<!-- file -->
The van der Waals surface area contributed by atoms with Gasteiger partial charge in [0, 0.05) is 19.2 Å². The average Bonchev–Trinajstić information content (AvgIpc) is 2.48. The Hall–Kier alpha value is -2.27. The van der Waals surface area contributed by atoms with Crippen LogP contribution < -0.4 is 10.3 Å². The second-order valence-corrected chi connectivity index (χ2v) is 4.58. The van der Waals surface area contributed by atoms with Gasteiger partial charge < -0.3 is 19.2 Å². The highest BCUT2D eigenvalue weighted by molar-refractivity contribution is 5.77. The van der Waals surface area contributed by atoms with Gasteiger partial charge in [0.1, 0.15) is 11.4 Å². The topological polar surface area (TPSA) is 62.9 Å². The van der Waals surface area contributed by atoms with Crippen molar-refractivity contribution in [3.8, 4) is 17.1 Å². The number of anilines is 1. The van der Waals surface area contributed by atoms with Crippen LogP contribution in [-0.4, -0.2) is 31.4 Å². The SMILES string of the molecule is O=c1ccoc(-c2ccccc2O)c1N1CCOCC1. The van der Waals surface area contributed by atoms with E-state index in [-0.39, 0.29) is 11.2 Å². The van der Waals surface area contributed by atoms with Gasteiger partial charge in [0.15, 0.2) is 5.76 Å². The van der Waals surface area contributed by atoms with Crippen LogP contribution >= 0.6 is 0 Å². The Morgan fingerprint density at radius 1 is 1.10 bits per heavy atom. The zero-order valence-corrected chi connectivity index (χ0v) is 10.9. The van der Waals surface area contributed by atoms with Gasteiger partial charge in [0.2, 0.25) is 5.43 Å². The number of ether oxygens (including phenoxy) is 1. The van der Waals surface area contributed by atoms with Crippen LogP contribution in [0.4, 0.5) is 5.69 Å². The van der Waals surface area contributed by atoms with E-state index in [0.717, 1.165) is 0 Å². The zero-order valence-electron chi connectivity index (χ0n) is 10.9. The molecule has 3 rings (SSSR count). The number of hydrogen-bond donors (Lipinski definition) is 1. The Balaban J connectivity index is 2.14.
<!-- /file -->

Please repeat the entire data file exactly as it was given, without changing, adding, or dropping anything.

The van der Waals surface area contributed by atoms with Gasteiger partial charge in [0, 0.05) is 19.2 Å². The average Bonchev–Trinajstić information content (AvgIpc) is 2.48. The Hall–Kier alpha value is -2.27. The van der Waals surface area contributed by atoms with Crippen LogP contribution < -0.4 is 10.3 Å². The second-order valence-corrected chi connectivity index (χ2v) is 4.58. The van der Waals surface area contributed by atoms with Gasteiger partial charge < -0.3 is 19.2 Å². The highest BCUT2D eigenvalue weighted by molar-refractivity contribution is 5.77. The van der Waals surface area contributed by atoms with Gasteiger partial charge in [0.1, 0.15) is 11.4 Å². The topological polar surface area (TPSA) is 62.9 Å². The van der Waals surface area contributed by atoms with Crippen molar-refractivity contribution in [3.8, 4) is 17.1 Å². The number of anilines is 1. The van der Waals surface area contributed by atoms with Crippen LogP contribution in [-0.4, -0.2) is 31.4 Å². The SMILES string of the molecule is O=c1ccoc(-c2ccccc2O)c1N1CCOCC1. The van der Waals surface area contributed by atoms with E-state index in [-0.39, 0.29) is 11.2 Å². The van der Waals surface area contributed by atoms with Gasteiger partial charge in [0.15, 0.2) is 5.76 Å². The van der Waals surface area contributed by atoms with Crippen LogP contribution >= 0.6 is 0 Å². The Morgan fingerprint density at radius 1 is 1.10 bits per heavy atom. The zero-order valence-corrected chi connectivity index (χ0v) is 10.9. The van der Waals surface area contributed by atoms with Gasteiger partial charge in [0.2, 0.25) is 5.43 Å². The number of ether oxygens (including phenoxy) is 1. The van der Waals surface area contributed by atoms with Crippen LogP contribution in [0.4, 0.5) is 5.69 Å². The van der Waals surface area contributed by atoms with E-state index in [0.717, 1.165) is 0 Å². The zero-order valence-electron chi connectivity index (χ0n) is 10.9. The molecule has 3 rings (SSSR count). The number of hydrogen-bond donors (Lipinski definition) is 1. The Balaban J connectivity index is 2.14.